What makes for a great triathlon coach? An encyclopedic knowledge of exercise physiology? Experience as an elite competitor? Some otherworldly gift of vision? Time on the job? Or is it a mix of all of these things?
To whatever degree there's a beaten path or not, let's first consider that the man widely considered to be the greatest running coach in the last century is the late Arthur Lydiard, the New Zealander who coached several generations of great runners from around the world starting in the 1950s and 60s. What were Lydiard's prerequisites to a coaching career? He was a shoe cobbler. He also was a milkman.
Or how about another legendary running coach, Percy Cerutty? Cerutty was a middle-aged civil servant in Australia who was so sickly and weak, an early grave seemed imminent. Cerutty stopped eating crappy food and started running up and down sand dunes, then went on to coach the likes of Herb Elliott, one of the greatest middle-distance runners of all time.
In triathlon, Brett Sutton is largely considered the most successful coach in the sport's brief history. As a kid, he wasn't much of a swimmer himself, but by the time he was 15, he was a successful swim coach for his classmates. He boxed, he learned how to train race horses, and then he put it all together to start churning out world champions.
Mark Allen has become one of the most successful coaches of age-group triathletes in history, having translated his intimate knowledge of the sport, gathered during his mythic career, into helping scores of clients qualify for the Hawaii Ironman. Before Allen got into triathlon, he was a lifeguard.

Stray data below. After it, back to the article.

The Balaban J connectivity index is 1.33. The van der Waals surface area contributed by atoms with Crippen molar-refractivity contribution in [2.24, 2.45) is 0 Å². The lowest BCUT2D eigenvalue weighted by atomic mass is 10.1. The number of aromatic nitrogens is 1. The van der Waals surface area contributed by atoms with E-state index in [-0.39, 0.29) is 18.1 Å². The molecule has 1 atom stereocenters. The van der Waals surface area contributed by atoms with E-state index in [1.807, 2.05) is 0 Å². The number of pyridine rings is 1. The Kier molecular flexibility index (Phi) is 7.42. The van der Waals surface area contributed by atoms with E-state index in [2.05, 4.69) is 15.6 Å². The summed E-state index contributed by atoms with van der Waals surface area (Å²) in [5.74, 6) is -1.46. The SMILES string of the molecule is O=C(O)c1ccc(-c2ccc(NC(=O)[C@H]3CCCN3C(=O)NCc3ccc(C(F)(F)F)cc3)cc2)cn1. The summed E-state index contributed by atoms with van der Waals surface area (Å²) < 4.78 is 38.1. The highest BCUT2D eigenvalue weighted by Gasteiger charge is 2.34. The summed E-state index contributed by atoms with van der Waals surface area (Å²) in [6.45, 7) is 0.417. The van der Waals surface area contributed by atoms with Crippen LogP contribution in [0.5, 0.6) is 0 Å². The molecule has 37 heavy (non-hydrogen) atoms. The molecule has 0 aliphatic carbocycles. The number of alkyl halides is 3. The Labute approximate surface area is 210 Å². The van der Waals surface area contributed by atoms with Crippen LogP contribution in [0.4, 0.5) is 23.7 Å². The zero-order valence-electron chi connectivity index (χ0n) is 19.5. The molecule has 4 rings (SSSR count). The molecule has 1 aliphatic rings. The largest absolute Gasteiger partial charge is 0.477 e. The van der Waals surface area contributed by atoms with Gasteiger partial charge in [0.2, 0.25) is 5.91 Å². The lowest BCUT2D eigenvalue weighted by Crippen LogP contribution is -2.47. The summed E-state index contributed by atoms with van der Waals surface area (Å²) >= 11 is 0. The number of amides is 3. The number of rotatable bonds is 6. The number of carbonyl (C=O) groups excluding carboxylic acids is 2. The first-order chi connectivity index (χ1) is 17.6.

Another former world champion who has developed into a tremendous triathlon coach is Siri Lindley, with Mirinda Carfrae and Leanda Cave being two notable athletes on her resume. In her early years as a pro—not-unlike Allen as a matter of fact—Lindley was known to crack mentally during big races like the Olympic trials. It was Sutton who virtually reached down into Lindley's subconscious and reset the circuit breakers, rebuilding Lindley's confidence into an unstoppable force. Now she's the one resetting circuit breakers in her own athletes.
Another highly successful coach of both age-groupers and pros is Canadian Cliff English. On the elite level, English has worked with Sam McGlone, Peter Reid, Simon Whitfield, Heather Jackson and Tim O'Donnell. A fresh spotlight will be shining on English this year as Cave—after a 2013 rash with difficulties—has turned to him to help her flip to a new chapter after a year plagued by skin cancer and disastrous racing.
The 43-year-old's journey toward becoming one of triathlon's premier coaches offers yet another telling description of why there is no beaten path in the profession, and one piece of advice he has for the more experienced age-grouper who might be frustrated by staleness or plateaus.